TARA DONOVAN: I chose the term because it spoke to the hybrid nature of the works. They have the linearity of drawing, the materiality of painting, and the volumetric depth of sculpture. I had leftover material from the sculpture at Pace in 2014 [which was later shown in the “Wonder” exhibition at the Renwick Gallery].

PHONGSIRIVECH: Index cards, right?

DONOVAN: The material is based off of index cards, yes, but these are actually styrene so that they don’t yellow and disintegrate.

PHONGSIRIVECH: These are incredibly elaborate. How long does one take to make?

DONOVAN: Not long at all. Anywhere between three days and three weeks, which is actually very quick in relation to my overall practice, which can sometimes be extremely labor-intensive. Depending on the pattern—some of them start very mathematically, some are very organic and intuitive.

PHONGSIRIVECH: So I recently watched this video of you—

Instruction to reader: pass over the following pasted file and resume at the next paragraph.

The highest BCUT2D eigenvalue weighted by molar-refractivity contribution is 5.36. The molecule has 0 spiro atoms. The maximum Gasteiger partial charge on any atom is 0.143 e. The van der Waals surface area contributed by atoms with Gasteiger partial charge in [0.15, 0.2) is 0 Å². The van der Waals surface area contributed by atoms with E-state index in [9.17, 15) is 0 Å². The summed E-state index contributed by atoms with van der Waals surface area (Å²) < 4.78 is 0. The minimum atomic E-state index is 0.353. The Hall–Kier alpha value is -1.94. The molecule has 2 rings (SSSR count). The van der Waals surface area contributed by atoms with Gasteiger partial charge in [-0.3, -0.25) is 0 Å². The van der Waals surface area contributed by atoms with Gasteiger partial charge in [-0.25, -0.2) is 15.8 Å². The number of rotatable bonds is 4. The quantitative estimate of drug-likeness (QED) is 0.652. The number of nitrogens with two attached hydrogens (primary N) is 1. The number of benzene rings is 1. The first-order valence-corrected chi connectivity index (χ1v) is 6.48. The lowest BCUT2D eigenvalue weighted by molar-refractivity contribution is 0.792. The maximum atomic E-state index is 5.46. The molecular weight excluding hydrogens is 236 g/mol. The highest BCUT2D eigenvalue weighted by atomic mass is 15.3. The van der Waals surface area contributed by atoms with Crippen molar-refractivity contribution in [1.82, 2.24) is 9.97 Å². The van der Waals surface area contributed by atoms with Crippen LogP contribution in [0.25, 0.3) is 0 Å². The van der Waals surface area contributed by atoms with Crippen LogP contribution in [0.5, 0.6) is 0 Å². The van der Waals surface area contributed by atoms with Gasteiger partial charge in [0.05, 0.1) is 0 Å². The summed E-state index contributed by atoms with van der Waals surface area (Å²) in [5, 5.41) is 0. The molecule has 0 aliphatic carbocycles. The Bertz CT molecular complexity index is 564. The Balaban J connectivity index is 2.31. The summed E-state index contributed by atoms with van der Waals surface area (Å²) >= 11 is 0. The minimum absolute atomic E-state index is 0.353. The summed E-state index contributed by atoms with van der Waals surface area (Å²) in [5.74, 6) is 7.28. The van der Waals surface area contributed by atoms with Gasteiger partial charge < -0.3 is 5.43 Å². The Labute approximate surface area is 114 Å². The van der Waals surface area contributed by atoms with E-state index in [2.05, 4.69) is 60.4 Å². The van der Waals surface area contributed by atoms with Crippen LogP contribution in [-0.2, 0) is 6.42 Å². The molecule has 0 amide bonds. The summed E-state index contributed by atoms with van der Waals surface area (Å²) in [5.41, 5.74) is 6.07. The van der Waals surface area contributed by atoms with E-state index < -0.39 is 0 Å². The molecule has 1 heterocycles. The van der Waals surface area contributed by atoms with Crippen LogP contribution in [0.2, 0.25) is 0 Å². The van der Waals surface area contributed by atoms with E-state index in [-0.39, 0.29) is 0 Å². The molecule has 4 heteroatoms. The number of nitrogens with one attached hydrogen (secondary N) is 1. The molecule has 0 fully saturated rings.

PHONGISIRVECH: [laughs] And you said, “Inspiration is a joke. Real artists sit down and work.”

DONOVAN: [laughs] Yes, well, I don’t think inspiration just comes from the sky. I think you have to sit down and you have to work. Sometimes it’s really hard, and sometimes things come easier, but really you have to show up, you have to get to work, and you have to have determination. Especially for myself, I don’t work with the same material over and over so I have to start from scratch every time. There’s a learning curve and by the time I’ve finished with something I feel like I have “figured it out.”

PHONGSIRIVECH: What are some things that have been “figured out”?

DONOVAN: In some of these, there are three hues—black, white, and gray—and that was a discovery that came from learning different ways of stacking the cards. I’ve always been interested in the idea of grayscale and how it affects perceptual shifts. The pin drawings I did [Drawings (Pins)] were based on investigating grayscale with a physical material.

PHONGSIRIVECH: These almost look blue.

DONOVAN: Yes. I like to refer to color as a fugitive quality. Individually, the cards appear as just white, but when white materials or translucent materials are amassed in large accumulations, fugitive colors begin to announce themselves, like how the edge of a piece of glass is almost a greenish color.

PHONGSIRIVECH: And so you’ve stacked them differently how?